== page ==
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Issue 24

(Spring 2014)






Nikos A. Dontas: Greek National Opera. From the foundation of the first state-funded opera company in Greece until 1974


The first state-funded opera company in Greece was established in 1939, more than a century after the foundation of the Greek State in 1830. Until this day the company doesn’t own its own house. Both facts pose questions that need to be answered: Given the constant presence of foreign touring opera companies in Greek territory during the 19th century, as well as the positive reception wherever they performed, why was a state-funded opera company never established? When this actually happened, why did it take place during the period of the Metaxas dictatorship, and why was the opera company created only as part of the Royal / National Theatre? Even after it became an independent organization, why did the state never decide to provide it with a self owned venue?

This essay is part of a dissertation on the choices, the ethics and the parameters which formed the repertory of the Greek National Opera since its foundation in 1939. The aim of this text is to detect the factors that contributed to the foundation of the Greek National Opera and later to the formation of its repertory from 1939 until the 1973-1974 season, the last before the regime revert to democracy in Greece. The survey focuses on the main object of the organization, i.e. opera, operetta and musical theatre performances, which where programmed by the company.

The results of the research seem to point to the fact that the permanent financial problems of the Greek state where only of secondary importance to the problems of the company. The basic, decisive factor was of an ideological nature. During each period, decisions were dictated by the decision-makers’ desire –or indifference– to prove that opera is a popular art and, hence, the Greek National Opera does not spent the taxpayer’s money but, on the contrary, serves the people.



Konstantinos G. Sampanis: The Opera Performances in Cephalonia from the Establishment of “Solomos” Theatre (1837) until the First Years of “Cephalos” Theatre and the Annexation of the Ionian Islands to the “Kingdom of Greece” (1864) – ÉÉ


The first aimed, organized and complete season of opera performances in the Ionian Island of Cephalonia was held at Argostoli in 1837 at the “Solomos” Theatre, which was actually a transformed part of the residence of the nobleman Alexandros Solomos. For about two decades (1837-1856), opera seasons were not scheduled on an annual basis. However, from the establishment of “Cephalos” theatre (1858) until the season of 1863-1864, there was a remarkable stability and regularity concerning the annual occurrence. Altogether, from 1837 until the annexation of Cephalonia to the “Kingdom of Greece” (1864), 17 organized seasons of opera performances had been launched, while one more season may be considered as questionable. It is estimated that during the period between 1837 and 1864 a total of 90-95 opera productions were held, 53 of which are so far completely confirmed, while 14 more are strongly believed to have taken place based on documentary evidence. There were performed 40 operas of 11 composers, mainly Donizetti, Bellini and Verdi. The small population of Cephalonia, as well as the fact that this island was a minor and peripheral opera “market”, conduced to the appearance of Italian opera troops mainly of medium or law quality. They usually consisted, on the one hand, of young and undistinguished singers, a few of which made a name for themselves during the following years, but also most of which remained undistinguished, and, on the other hand, of aged singers, which were very close to the end of their career. Nevertheless, the public of Cephalonia had the opportunity to hear some significant singers, of which the most important were prima donna soprano Serafina Rubini, baritone Filippo Coliva, bass Luigi Dalla Santa and comic bass Giuseppe Rossi-Gallieno.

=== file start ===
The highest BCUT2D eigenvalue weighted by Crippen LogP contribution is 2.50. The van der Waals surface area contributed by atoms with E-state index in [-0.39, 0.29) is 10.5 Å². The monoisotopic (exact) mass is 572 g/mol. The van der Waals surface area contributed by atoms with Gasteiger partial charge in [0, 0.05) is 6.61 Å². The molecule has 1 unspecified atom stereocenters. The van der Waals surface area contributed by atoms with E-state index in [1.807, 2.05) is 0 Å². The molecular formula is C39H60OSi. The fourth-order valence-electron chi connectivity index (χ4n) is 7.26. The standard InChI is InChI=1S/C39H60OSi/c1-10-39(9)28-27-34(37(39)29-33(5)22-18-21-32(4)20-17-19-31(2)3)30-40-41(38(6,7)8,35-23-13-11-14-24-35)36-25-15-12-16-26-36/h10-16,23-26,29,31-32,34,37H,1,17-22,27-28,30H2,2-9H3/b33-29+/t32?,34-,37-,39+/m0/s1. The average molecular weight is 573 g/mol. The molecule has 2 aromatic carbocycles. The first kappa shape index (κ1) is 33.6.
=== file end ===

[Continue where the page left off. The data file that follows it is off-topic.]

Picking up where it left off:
Irena Bogdanović & Walter Puchner: Greek melodramatic companies and opera singers in Odessa before the First World War (1880-1914)


The article provides details about Greek opera performances of early melodramatic companies and opera singers in Odessa before the Russian Revolution. Significant material from the Russian and the Greek local press for the Greek opera performances and solo concerts of several opera singers in this cosmopolitan city of Tsardom of Russia has been collected during three scientific Greek theatrological research expeditions in Ukraine, conducted in 2008, 2009 and 2010 under the auspices of the Academy of Athens. In particular, the article offers valuable information about Greek musical activity in the region for the years 1880, 1884, 1890, 1896-1903, 1905, 1908-1911, and 1914.



Ioannis Tselikas: The incidental music of John Knowles Paine for Oedipus Tyrannus and the Birds


One of the most important cultural events that took place in Harvard in 1881 was the premiere of Sophocles’ Oedipus Tyrannus in Greek. The music for that production was composed by John Knowles Paine (1839-1906), the first important American composer and professor, founder of the Harvard Music Department – the earliest music department in an American university. Twenty years later, Paine wrote the incidental music for Aristophanes’ Birds for another Harvard Theater production. Although Paine was fully praised by the audience and the press, the music was never performed again (nevertheless, the orchestral prelude to Oedipus Tyrannus became Paine’s most famous composition and it is performed often in American concert halls). This paper refers to the genesis, the reception and the stylistic trends of these two works, and discusses the possibility of a revival of the two classical plays with Paine’s original music.



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